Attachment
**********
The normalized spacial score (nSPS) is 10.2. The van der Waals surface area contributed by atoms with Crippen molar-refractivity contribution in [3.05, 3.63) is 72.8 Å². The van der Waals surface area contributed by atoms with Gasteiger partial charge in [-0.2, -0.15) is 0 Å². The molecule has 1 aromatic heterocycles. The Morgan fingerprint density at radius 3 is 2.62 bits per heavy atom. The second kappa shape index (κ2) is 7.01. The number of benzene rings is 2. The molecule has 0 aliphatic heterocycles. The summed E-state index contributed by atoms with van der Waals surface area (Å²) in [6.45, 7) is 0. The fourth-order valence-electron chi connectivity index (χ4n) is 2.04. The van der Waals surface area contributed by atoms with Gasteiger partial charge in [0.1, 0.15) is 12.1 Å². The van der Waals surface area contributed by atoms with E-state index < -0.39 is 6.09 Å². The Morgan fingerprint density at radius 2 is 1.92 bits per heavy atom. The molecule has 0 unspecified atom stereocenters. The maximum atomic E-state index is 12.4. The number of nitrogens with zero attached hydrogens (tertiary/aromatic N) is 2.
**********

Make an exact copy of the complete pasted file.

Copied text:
The normalized spacial score (nSPS) is 10.2. The van der Waals surface area contributed by atoms with Crippen molar-refractivity contribution in [3.05, 3.63) is 72.8 Å². The van der Waals surface area contributed by atoms with Gasteiger partial charge in [-0.2, -0.15) is 0 Å². The molecule has 1 aromatic heterocycles. The Morgan fingerprint density at radius 3 is 2.62 bits per heavy atom. The second kappa shape index (κ2) is 7.01. The number of benzene rings is 2. The molecule has 0 aliphatic heterocycles. The summed E-state index contributed by atoms with van der Waals surface area (Å²) in [6.45, 7) is 0. The fourth-order valence-electron chi connectivity index (χ4n) is 2.04. The van der Waals surface area contributed by atoms with Gasteiger partial charge in [0.1, 0.15) is 12.1 Å². The van der Waals surface area contributed by atoms with E-state index < -0.39 is 6.09 Å². The Morgan fingerprint density at radius 2 is 1.92 bits per heavy atom. The molecule has 0 unspecified atom stereocenters. The maximum atomic E-state index is 12.4. The number of nitrogens with zero attached hydrogens (tertiary/aromatic N) is 2.